Noel and Marie Doiron spent eight years at Pointe Prime, Ile St. Jean. Life there was difficult. The summer before the Noel Bay settlers arrived, a field mouse infestation had destroyed the crops on the island. The next summer a plague of locusts appeared and the following summer brought with it a blistering drought. The census of 1752 reported: “the greater number amongst them had not even bread to eat … [many] subsisted on the shell fish they gathered on the shores of the harbour when the tide was out.” Food shortages were exacerbated when the French government ordered Acadians to cease fishing and focus exclusively on crop production—crops were required for troops at Louisbourg. Faced with severe food shortages, the officials of Ile St. Jean pleaded for assistance from Louisburg, Quebec and France.
In 1752, the former residents of the Noel Bay settlement were joined at Pointe Prime by their former priest, Jacques Girard. Two years earlier, in March 1750, when Governor Edward Cornwallis arrested Girard, he confined him to the Governor’s home in Halifax. Girard was charged with providing aid to representatives of the French Crown. After giving an oath to Cornwallis that he would never return to the Cobequid, Girard was re-assigned to the Piziquid (present day Windsor, Nova Scotia). He resumed his priestly duties until he was “rescued” by forces loyal to the French Crown and transported to Point Prime on Ile St. Jean. In a letter dated August 24, 1753, Girard wrote on the plight of the Pointe Prime Acadians:
Our refugees … this winter will not be in any condition to work, they lack tools, they cannot find shelter from the rigor of the cold by day or night. Most of the children are so naked that they cannot hide it. And when I come into the houses, they are all in the ashes near the fire, they hide and take flight without shoes, without stockings, without shirts and all are not reduced to such extremity but almost all of them are miserable.
On October 27, 1753, Girard wrote that the situation remained unchanged. Despite these deprivations, the inhabitants of Pointe Prime were able to construct a parish church and a parochial home at their own expense.
French and Indian War
During the French and Indian War, the British began the Expulsion of the Acadians from mainland Nova Scotia in 1755. Many Acadians fled to Ile Saint Jean, putting further stress on scarse resources. A year later, in 1756, the continued famine on Ile St. Jean prompted authorities to relocate families to Quebec. This year of severe famine also marked the death of a Pointe Prime resident: one of Doiron’s daughters-in-law.
In 1758, after the Siege of Louisbourg (1758), the British began the Ile Saint-Jean Campaign to expel the Acadians, including Noel Doiron and his family, from Ile Saint Jean. The British authorities had given up on their earlier attempts to assimilate the Acadians into the American colonies and now wanted them returned directly to France. Approximately 4,600 Acadians lived on Ile St. Jean: a third were deported to France, a third eluded their British captors, and a third died en route to France.
On October 20, 1758, Noel Doiron and most of the other inhabitants from the Noel Bay embarked for passage from Ile St. Jean to France on the Duke William. Captain William Nichols’ account of the voyage across the Atlantic notes that the Duke William sprang a leak on the fifth day after leaving for France. The leak was sealed after nine days; however, on December 11 a more serious leak was discovered that threatened to compromise the completion of the voyage. The next day, those aboard the Duke William witnessed the sinking of the transport vessel Violet and the loss of 300 other Acadians who were on board.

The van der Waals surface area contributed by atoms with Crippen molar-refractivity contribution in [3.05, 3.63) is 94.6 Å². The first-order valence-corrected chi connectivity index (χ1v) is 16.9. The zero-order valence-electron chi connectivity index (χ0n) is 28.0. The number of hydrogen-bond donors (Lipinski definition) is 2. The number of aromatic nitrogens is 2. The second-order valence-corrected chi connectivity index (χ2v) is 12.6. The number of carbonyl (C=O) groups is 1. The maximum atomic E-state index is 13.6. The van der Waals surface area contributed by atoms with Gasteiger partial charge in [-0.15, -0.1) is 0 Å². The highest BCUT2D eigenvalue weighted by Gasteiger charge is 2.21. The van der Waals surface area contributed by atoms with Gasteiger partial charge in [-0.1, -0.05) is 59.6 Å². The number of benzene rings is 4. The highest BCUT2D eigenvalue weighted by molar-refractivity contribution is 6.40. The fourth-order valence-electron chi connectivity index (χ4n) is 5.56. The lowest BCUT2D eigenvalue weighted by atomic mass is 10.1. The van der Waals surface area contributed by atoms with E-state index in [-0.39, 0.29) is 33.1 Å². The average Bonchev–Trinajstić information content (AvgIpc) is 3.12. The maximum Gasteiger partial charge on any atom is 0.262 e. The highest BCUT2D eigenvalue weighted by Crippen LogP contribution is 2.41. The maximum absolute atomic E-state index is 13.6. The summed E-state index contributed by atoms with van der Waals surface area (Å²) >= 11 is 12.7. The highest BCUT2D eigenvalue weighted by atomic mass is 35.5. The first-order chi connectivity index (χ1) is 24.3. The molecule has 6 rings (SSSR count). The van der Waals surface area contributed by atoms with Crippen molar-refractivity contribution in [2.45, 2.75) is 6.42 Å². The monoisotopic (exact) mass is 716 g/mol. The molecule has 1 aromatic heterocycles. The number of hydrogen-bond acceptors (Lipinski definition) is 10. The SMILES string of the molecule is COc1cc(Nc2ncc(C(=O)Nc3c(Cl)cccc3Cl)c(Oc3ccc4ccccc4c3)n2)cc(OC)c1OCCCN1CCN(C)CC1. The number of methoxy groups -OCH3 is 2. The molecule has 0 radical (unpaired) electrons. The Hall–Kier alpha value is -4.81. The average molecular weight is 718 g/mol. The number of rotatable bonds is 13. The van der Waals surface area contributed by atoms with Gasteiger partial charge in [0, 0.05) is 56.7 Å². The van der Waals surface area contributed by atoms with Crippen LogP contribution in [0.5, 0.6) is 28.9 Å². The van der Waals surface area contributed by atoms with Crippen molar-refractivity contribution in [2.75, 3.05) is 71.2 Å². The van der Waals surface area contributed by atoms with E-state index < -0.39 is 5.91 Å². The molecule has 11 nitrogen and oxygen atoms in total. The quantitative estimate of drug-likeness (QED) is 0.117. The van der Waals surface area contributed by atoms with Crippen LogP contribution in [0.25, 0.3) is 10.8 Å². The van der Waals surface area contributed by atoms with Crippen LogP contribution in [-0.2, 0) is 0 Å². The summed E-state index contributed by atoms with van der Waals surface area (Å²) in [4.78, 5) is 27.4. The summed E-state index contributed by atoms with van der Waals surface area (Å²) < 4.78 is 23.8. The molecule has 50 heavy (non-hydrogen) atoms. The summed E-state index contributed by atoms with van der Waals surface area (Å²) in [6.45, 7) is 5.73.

On December 13, two vessels approached the Duke William. Believing help had arrived, all assumed their ordeal had concluded. It was stated in one report, that upon seeing the approaching vessels, Noel Doiron gripped the Captain “in his aged arms and cried for joy.” The two vessels, however, refused to provide assistance and continued on their way. According to Nichols, Doiron again embraced the captain and requested that he, the captain, “… and his people [the crew] … endeavor to save their own lives in their boats, and leave them [the Acadians] to their fate, as it was impossible the boats could carry all.” Two lifeboats were on board and these were lowered into the North Atlantic carrying only the captain, his crew, and the parish priest.
Captain Nichols later recorded that during the departure Doiron reprimanded a fellow Acadian for trying to board a lifeboat while abandoning his wife and children. Captain Nichols records Doiron’s final encounter with his priest Girard: “the priest went and gave his people his benediction: then, after saluting the old gentleman [Noel Doiron], he tucked up his canonical robes, and went in the boat.” The captain reported that Doiron and the other Acadians “in their last moments … behaved with the greatest fortitude.” The Captain recorded that he and Doiron took “… leave of each other with tears in their eyes, and the captain requested that his people keep the boats near the ship, which he was determined not to quit himself until it was dark.”
Doiron’s priest Girard wrote that he “laid off the ship about half an hour, when their cries, and waving us to be gone, almost broke our hearts.” The Duke William drifted, according to Girard, “till it fell calm, and as [it] went down her decks blew up. The noise was like the explosion of a gun, or a loud clap of thunder.” The Duke William sank about 20 leagues from the coast of France in the English Channel shortly after 4:00 p.m. on December 13, 1758. Noel Doiron died on board along with his wife, Marie, five of their children with their spouses and over thirty grandchildren.